Another Earth-sized exoplanet has been discovered in the habitable zone of a nearby star

NASA’s planet-hunting telescope, the Transiting Exoplanet Survey Satellite (TESS), has detected a second Earth-sized planet within the habitable zone of a nearby star.

Known as TOI 700 e, the planet is one of four known planets orbiting a cool star about 100 light-years away. The system was already known to host one planet, called TOI 700 d, in the habitable zone, but Recent research to be published in Astrophysical Journal Letters He reveals that he has joined another planet within its orbit. The other two planets in the system, TOI 700 b and TOI 700 c, orbit closer to the star and, as such, are likely to have higher temperatures, which puts them outside the habitable zone.

One of the researchers, Emily Gilbert of NASA’s Jet Propulsion Laboratory, joked in a briefing at the American Astronomical Society meeting on Tuesday, January 10. Planets are given letters according to the date they were discovered rather than their location within a system, so there can be cases like this when planets in closer orbits are discovered later than planets in more distant orbits.

The recently discovered planet TOI 700 e is located in a region defined as the optimistic habitable zone, while the previously discovered planet TOI 700 d is within a region called the habitable zone. The traditional definition of a habitable zone is an area around a host star where temperatures are such that liquid water can exist on a planet’s surface. However, this definition is more complicated to apply in practice than it might seem—which is why these researchers use the terms “optimistic” and “conservative.”

“I’m so sorry they’re not in alphabetical order.”

The optimistic habitable zone indicates an area where liquid water could exist at some point In the history of a planet, while the conservative habitable zone is a smaller region within that in which planets will remain habitable. These two differ due to the planet’s surface temperature – and therefore whether water can exist in liquid form – and can vary widely based on factors such as the thickness and composition of the planet’s atmosphere over time.

This expansion of the traditional habitable zone “explains the fact that we think Mars and Venus had liquid water on their surfaces,” Gilbert explained, pointing to evidence of water on both planets billions of years ago. Studying planets within this optimistic region expands the number of planets that astronomers can use to understand the history of our solar system.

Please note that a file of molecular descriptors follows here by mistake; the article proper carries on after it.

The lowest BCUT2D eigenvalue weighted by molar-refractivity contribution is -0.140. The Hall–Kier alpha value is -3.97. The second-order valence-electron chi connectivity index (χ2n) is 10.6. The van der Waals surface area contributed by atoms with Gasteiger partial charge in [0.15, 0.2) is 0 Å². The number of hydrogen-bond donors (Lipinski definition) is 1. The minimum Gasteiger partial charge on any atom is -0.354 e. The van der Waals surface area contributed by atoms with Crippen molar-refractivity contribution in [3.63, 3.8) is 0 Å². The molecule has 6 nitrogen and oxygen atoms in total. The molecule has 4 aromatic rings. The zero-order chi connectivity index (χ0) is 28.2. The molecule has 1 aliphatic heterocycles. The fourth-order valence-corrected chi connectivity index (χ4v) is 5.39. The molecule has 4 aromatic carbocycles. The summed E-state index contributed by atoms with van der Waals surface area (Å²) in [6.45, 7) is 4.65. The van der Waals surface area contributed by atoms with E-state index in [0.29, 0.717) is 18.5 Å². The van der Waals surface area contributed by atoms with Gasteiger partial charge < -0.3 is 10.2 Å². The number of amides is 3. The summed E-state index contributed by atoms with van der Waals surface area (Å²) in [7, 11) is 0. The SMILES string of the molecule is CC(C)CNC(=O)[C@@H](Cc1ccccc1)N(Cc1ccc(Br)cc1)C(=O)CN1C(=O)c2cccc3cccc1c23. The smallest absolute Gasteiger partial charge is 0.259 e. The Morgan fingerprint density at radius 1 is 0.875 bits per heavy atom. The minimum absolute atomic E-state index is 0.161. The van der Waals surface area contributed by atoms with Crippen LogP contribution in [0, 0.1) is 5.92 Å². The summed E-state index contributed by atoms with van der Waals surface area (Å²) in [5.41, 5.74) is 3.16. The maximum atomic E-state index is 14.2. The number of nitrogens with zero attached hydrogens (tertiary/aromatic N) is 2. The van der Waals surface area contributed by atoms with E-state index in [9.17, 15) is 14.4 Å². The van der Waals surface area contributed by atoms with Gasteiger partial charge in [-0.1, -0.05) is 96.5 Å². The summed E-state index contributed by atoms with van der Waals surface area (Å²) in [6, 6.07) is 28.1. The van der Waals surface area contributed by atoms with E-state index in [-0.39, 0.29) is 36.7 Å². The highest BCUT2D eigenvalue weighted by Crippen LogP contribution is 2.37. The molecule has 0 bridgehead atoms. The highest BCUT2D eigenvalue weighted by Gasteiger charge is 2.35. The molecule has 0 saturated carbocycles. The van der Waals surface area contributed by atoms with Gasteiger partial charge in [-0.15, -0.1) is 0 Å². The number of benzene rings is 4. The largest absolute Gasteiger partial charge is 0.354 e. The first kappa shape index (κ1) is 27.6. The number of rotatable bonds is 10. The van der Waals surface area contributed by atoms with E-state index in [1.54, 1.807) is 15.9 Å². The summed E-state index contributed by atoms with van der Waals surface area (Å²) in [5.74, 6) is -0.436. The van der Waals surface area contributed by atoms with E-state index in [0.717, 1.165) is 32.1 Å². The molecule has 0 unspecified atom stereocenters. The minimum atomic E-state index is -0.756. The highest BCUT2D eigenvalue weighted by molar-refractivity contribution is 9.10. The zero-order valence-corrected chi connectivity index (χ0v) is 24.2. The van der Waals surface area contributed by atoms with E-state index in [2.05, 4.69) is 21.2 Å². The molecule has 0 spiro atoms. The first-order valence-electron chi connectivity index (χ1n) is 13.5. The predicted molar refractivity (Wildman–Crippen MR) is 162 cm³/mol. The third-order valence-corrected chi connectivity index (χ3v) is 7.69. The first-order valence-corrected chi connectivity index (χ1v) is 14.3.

Astronomers can also compare the four planets within the TOI 700 system with each other. “We know that these planets formed under the same initial conditions — they formed around the same star, from the same disk. This enables us to study how different planet features can affect a planet’s habitability,” Gilbert said, including such features as planet size or habitable zone boundaries.

TOI 700 e is located in an area defined as the Optimistic Habitable Zone

This system is one of the few that we know of to host multiple Earth-sized planets within its habitable zone, joining famous systems such as the TRAPPIST system. The announcement of the discovery also came the day before the announcement of LHS 475 b, another rocky Earth-sized planet and the first exoplanet discovered by the James Webb Space Telescope, or JWST. However, this planet is much closer to its star and is outside the habitable zone. The TESS and JWST missions worked together to identify this new exoplanet, the first indication of a possible exoplanet being identified by TESS before it was confirmed by the JWST.

We can expect more exoplanet results from both telescopes in the future, and the research team for this TESS discovery says they will continue follow-up studies of the TOI 700 system to learn more about exoplanets.

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